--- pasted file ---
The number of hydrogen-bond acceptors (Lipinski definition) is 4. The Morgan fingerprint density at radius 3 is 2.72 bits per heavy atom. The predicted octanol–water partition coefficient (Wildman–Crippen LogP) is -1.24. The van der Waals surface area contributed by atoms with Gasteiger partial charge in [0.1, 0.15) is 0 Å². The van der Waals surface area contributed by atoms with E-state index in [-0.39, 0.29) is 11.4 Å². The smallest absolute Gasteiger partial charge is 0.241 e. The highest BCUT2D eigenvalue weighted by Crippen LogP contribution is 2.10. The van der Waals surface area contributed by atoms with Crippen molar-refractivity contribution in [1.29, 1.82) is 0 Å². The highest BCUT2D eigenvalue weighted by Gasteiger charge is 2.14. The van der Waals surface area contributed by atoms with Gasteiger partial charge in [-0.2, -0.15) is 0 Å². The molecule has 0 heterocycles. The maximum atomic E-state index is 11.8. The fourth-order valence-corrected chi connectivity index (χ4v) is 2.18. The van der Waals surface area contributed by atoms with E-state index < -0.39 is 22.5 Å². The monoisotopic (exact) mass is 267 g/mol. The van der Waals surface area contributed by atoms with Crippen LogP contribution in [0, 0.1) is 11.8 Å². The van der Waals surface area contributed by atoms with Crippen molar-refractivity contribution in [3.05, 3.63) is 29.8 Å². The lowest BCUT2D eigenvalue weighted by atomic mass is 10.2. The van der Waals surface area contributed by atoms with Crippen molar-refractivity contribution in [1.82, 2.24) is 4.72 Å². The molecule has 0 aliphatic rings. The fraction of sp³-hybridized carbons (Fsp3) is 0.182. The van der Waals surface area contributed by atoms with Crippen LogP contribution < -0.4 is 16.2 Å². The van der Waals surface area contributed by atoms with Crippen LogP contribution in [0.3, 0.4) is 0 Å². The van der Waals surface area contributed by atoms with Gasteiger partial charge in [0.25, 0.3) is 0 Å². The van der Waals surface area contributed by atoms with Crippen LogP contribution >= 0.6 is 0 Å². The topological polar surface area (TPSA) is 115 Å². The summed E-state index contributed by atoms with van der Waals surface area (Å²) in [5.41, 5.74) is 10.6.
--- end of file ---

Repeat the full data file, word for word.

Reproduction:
The number of hydrogen-bond acceptors (Lipinski definition) is 4. The Morgan fingerprint density at radius 3 is 2.72 bits per heavy atom. The predicted octanol–water partition coefficient (Wildman–Crippen LogP) is -1.24. The van der Waals surface area contributed by atoms with Gasteiger partial charge in [0.1, 0.15) is 0 Å². The van der Waals surface area contributed by atoms with E-state index in [-0.39, 0.29) is 11.4 Å². The smallest absolute Gasteiger partial charge is 0.241 e. The highest BCUT2D eigenvalue weighted by Crippen LogP contribution is 2.10. The van der Waals surface area contributed by atoms with Crippen molar-refractivity contribution in [1.29, 1.82) is 0 Å². The highest BCUT2D eigenvalue weighted by Gasteiger charge is 2.14. The van der Waals surface area contributed by atoms with Gasteiger partial charge in [-0.2, -0.15) is 0 Å². The molecule has 0 heterocycles. The maximum atomic E-state index is 11.8. The fourth-order valence-corrected chi connectivity index (χ4v) is 2.18. The van der Waals surface area contributed by atoms with E-state index < -0.39 is 22.5 Å². The monoisotopic (exact) mass is 267 g/mol. The van der Waals surface area contributed by atoms with Crippen LogP contribution in [0, 0.1) is 11.8 Å². The van der Waals surface area contributed by atoms with Crippen molar-refractivity contribution in [3.05, 3.63) is 29.8 Å². The lowest BCUT2D eigenvalue weighted by atomic mass is 10.2. The van der Waals surface area contributed by atoms with Crippen molar-refractivity contribution in [1.82, 2.24) is 4.72 Å². The molecule has 0 aliphatic rings. The fraction of sp³-hybridized carbons (Fsp3) is 0.182. The van der Waals surface area contributed by atoms with Crippen LogP contribution < -0.4 is 16.2 Å². The van der Waals surface area contributed by atoms with Crippen LogP contribution in [0.3, 0.4) is 0 Å². The van der Waals surface area contributed by atoms with Gasteiger partial charge in [0.25, 0.3) is 0 Å². The van der Waals surface area contributed by atoms with Crippen LogP contribution >= 0.6 is 0 Å². The topological polar surface area (TPSA) is 115 Å². The summed E-state index contributed by atoms with van der Waals surface area (Å²) in [5.41, 5.74) is 10.6.